Hydrothermal circulation extracts a significant fraction of lithospheric heat from the ocean crust, with most of this advective heat loss occurring on ridge flanks, far from mid-ocean ridges. Faults in ocean crust are common in many settings, and may serve as high-transmissivity structures that facilitate advective transport and focus discharge of fluid, heat, and solutes below and at the seafloor. Coupled flow along fault zones has been invoked in a variety of settings, but circulation patterns are not well constrained by observational data or earlier models. We present results from three-dimensional, fully coupled numerical simulations of fluid and heat flow in sediment-covered ridge-flank ocean crust cut by a fault. We explore a range of fault and surrounding crustal characteristics, including crust and fault permeability, fault dip angle, thickness, and depth. We are particularly interested in resolving relations between fault and crustal characteristics and seafloor heat flux patterns.

Simulation results show variability in patterns of fluid circulation and seafloor heat flux as a function of fault geometry and crustal properties. The seafloor heat flux pattern above fault traces tends to show variability along strike (in response to underlying regions of rapid upward and downward flow along the fault trace), and asymmetry in seafloor heat flux anomalies, with higher values above the fault trace and lower values in the immediately surrounding seafloor, especially above the hanging wall. The negative anomaly is generally greater when the fault dip angle is lower.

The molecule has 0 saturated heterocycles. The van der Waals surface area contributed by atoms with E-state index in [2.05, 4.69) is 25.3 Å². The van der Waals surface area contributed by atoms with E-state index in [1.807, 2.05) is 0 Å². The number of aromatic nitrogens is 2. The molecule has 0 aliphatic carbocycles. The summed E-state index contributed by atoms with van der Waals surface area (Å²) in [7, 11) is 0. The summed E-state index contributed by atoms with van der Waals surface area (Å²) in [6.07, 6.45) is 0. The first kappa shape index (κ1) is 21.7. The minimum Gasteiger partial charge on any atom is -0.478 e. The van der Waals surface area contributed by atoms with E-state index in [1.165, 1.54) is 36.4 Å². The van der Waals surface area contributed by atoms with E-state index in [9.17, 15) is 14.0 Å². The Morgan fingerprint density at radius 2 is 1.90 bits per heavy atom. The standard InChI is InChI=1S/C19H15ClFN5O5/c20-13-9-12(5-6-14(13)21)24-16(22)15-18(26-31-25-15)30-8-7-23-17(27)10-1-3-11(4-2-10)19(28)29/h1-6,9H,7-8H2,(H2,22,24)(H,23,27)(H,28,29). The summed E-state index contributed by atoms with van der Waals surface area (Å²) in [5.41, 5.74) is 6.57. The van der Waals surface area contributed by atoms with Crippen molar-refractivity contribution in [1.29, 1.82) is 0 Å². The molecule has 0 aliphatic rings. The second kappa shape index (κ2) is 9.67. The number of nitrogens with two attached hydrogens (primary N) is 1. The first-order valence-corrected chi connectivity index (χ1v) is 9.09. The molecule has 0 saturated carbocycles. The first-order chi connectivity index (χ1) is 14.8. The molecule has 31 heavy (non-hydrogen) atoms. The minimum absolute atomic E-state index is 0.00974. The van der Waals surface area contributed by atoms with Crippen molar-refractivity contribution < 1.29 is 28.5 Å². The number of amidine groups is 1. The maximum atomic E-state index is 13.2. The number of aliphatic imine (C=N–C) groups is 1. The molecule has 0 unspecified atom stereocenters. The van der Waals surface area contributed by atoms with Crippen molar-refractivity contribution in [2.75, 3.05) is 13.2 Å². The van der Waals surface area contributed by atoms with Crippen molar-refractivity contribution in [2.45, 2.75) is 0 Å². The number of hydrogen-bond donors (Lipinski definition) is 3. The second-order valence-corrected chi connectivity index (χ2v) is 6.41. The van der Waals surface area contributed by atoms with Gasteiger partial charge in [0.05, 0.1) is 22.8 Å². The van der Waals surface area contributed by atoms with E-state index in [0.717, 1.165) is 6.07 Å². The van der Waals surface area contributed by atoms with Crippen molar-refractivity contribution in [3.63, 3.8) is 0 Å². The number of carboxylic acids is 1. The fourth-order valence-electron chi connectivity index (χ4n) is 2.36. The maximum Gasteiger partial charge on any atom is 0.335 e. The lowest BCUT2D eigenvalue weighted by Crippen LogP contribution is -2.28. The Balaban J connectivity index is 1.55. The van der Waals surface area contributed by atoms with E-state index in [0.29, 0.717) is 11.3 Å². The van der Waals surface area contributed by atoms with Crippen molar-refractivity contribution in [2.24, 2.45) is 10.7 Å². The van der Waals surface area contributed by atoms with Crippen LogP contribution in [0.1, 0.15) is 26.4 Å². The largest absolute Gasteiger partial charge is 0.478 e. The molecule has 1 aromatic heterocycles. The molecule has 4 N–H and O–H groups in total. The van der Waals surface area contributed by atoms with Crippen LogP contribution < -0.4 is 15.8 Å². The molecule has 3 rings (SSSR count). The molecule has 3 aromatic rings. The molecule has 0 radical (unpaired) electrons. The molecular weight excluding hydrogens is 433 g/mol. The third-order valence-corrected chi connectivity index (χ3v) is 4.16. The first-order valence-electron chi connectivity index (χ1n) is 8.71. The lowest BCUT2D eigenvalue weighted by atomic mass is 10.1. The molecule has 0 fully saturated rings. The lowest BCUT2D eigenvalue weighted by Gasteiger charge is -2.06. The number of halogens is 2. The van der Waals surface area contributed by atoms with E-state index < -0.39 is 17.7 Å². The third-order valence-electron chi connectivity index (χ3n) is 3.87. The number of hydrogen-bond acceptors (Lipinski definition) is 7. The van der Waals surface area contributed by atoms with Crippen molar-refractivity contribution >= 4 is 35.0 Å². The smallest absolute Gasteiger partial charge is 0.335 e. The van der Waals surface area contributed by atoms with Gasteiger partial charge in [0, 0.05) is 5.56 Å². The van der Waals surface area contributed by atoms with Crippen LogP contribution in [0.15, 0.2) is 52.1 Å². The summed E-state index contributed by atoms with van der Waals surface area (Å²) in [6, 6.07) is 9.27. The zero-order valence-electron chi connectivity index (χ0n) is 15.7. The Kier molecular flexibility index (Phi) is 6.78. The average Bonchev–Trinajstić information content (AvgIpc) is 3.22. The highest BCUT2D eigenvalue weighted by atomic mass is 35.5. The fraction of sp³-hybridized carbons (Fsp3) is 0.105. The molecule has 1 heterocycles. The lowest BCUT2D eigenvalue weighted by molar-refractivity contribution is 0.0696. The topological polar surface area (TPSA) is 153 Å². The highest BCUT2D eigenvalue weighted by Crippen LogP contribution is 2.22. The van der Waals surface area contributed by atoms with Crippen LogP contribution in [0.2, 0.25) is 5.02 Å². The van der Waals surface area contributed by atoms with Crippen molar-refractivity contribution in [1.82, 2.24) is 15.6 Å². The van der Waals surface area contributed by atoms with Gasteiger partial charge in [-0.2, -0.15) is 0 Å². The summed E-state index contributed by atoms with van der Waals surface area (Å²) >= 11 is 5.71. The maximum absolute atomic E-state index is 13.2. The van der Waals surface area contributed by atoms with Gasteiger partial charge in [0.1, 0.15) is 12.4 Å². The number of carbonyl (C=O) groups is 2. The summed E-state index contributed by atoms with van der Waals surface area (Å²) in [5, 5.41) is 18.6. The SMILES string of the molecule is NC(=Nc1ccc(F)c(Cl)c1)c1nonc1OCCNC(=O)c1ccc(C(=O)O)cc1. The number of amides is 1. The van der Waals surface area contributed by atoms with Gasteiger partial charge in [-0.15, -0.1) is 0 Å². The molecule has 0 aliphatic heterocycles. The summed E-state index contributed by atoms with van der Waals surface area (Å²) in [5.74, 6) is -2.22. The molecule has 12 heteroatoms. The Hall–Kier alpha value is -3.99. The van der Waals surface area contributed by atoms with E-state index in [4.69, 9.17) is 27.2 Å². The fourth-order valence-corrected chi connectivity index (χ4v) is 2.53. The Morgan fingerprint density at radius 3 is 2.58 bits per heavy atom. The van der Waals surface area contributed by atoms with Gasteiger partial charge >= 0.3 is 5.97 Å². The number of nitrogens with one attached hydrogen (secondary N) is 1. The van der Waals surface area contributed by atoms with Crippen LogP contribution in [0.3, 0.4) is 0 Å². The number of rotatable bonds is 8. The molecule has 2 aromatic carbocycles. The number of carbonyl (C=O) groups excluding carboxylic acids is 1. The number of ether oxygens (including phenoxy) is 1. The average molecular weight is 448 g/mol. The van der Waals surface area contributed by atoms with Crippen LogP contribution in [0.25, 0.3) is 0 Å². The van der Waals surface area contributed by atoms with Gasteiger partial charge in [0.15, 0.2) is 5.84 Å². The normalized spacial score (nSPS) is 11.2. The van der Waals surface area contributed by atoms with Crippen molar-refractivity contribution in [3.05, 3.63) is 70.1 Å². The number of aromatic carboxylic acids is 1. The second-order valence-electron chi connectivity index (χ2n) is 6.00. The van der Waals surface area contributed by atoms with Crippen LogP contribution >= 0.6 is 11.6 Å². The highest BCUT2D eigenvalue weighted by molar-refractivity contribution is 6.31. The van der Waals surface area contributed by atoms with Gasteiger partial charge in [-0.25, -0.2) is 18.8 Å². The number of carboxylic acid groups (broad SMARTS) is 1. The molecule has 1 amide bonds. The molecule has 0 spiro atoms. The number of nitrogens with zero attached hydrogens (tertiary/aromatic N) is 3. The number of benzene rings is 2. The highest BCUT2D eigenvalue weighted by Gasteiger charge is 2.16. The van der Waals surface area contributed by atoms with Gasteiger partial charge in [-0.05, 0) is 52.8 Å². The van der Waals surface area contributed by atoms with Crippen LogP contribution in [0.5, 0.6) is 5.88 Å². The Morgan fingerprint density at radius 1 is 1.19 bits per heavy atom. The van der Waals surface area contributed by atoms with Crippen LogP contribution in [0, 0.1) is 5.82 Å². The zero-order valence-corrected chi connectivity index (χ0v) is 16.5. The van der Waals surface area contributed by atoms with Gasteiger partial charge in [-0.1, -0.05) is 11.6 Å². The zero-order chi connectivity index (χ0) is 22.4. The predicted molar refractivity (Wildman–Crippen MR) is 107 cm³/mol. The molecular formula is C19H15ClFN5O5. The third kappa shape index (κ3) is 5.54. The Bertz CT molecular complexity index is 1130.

Higher permeability in the crustal rocks adjacent to the fault zone tend result in small-scale convection and small-amplitude variations in seafloor heat flux, and more diffuse convection cells in the fault zone itself. Convection in the surrounding crust decreases the importance of the fault zone in extracting lithospheric heat. Simulations also show that faults that penetrate deeper into the crust produce a significantly larger seafloor heat flux anomaly than do shallower faults, indicating that deeper faults extract lithospheric heat more efficiently. Patterns of seafloor heat flux from these simulations indicate that fault-zone hydrothermal circulation should produce thermal anomalies that are detectable in field measurements. Linking field observations directly to numerical simulations can provide better understanding of the geometry and properties of faults and fluid flow patterns in the volcanic ocean crust.